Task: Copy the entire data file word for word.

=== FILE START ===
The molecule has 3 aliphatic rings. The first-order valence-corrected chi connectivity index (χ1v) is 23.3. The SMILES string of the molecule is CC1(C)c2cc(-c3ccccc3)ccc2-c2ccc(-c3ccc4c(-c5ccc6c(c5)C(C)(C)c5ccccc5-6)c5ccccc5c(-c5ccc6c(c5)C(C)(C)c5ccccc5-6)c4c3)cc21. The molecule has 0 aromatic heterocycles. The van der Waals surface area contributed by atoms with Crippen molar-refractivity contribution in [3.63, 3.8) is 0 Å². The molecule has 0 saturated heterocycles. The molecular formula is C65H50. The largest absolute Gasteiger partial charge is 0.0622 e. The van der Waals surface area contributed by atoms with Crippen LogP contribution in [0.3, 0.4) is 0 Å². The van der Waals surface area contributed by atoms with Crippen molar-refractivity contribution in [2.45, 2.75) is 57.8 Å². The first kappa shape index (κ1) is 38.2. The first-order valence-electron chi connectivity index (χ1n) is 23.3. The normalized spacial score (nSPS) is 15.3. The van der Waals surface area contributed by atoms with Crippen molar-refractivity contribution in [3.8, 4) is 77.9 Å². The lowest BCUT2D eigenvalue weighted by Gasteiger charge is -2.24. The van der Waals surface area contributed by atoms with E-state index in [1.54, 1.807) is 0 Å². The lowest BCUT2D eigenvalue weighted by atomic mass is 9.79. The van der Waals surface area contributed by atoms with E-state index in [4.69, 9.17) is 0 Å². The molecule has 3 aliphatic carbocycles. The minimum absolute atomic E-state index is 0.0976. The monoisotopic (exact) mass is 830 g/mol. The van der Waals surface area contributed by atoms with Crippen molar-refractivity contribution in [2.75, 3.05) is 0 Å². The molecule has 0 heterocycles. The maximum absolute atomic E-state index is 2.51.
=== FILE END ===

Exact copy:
The molecule has 3 aliphatic rings. The first-order valence-corrected chi connectivity index (χ1v) is 23.3. The SMILES string of the molecule is CC1(C)c2cc(-c3ccccc3)ccc2-c2ccc(-c3ccc4c(-c5ccc6c(c5)C(C)(C)c5ccccc5-6)c5ccccc5c(-c5ccc6c(c5)C(C)(C)c5ccccc5-6)c4c3)cc21. The molecule has 0 aromatic heterocycles. The van der Waals surface area contributed by atoms with Crippen molar-refractivity contribution in [3.63, 3.8) is 0 Å². The molecule has 0 saturated heterocycles. The molecular formula is C65H50. The largest absolute Gasteiger partial charge is 0.0622 e. The van der Waals surface area contributed by atoms with Crippen LogP contribution in [0.3, 0.4) is 0 Å². The van der Waals surface area contributed by atoms with Crippen molar-refractivity contribution in [2.45, 2.75) is 57.8 Å². The first kappa shape index (κ1) is 38.2. The first-order valence-electron chi connectivity index (χ1n) is 23.3. The normalized spacial score (nSPS) is 15.3. The van der Waals surface area contributed by atoms with Crippen molar-refractivity contribution in [3.8, 4) is 77.9 Å². The lowest BCUT2D eigenvalue weighted by Gasteiger charge is -2.24. The van der Waals surface area contributed by atoms with E-state index in [1.54, 1.807) is 0 Å². The lowest BCUT2D eigenvalue weighted by atomic mass is 9.79. The van der Waals surface area contributed by atoms with E-state index in [4.69, 9.17) is 0 Å². The molecule has 3 aliphatic carbocycles. The minimum absolute atomic E-state index is 0.0976. The monoisotopic (exact) mass is 830 g/mol. The van der Waals surface area contributed by atoms with Crippen molar-refractivity contribution in [2.75, 3.05) is 0 Å². The molecule has 0 heterocycles. The maximum absolute atomic E-state index is 2.51.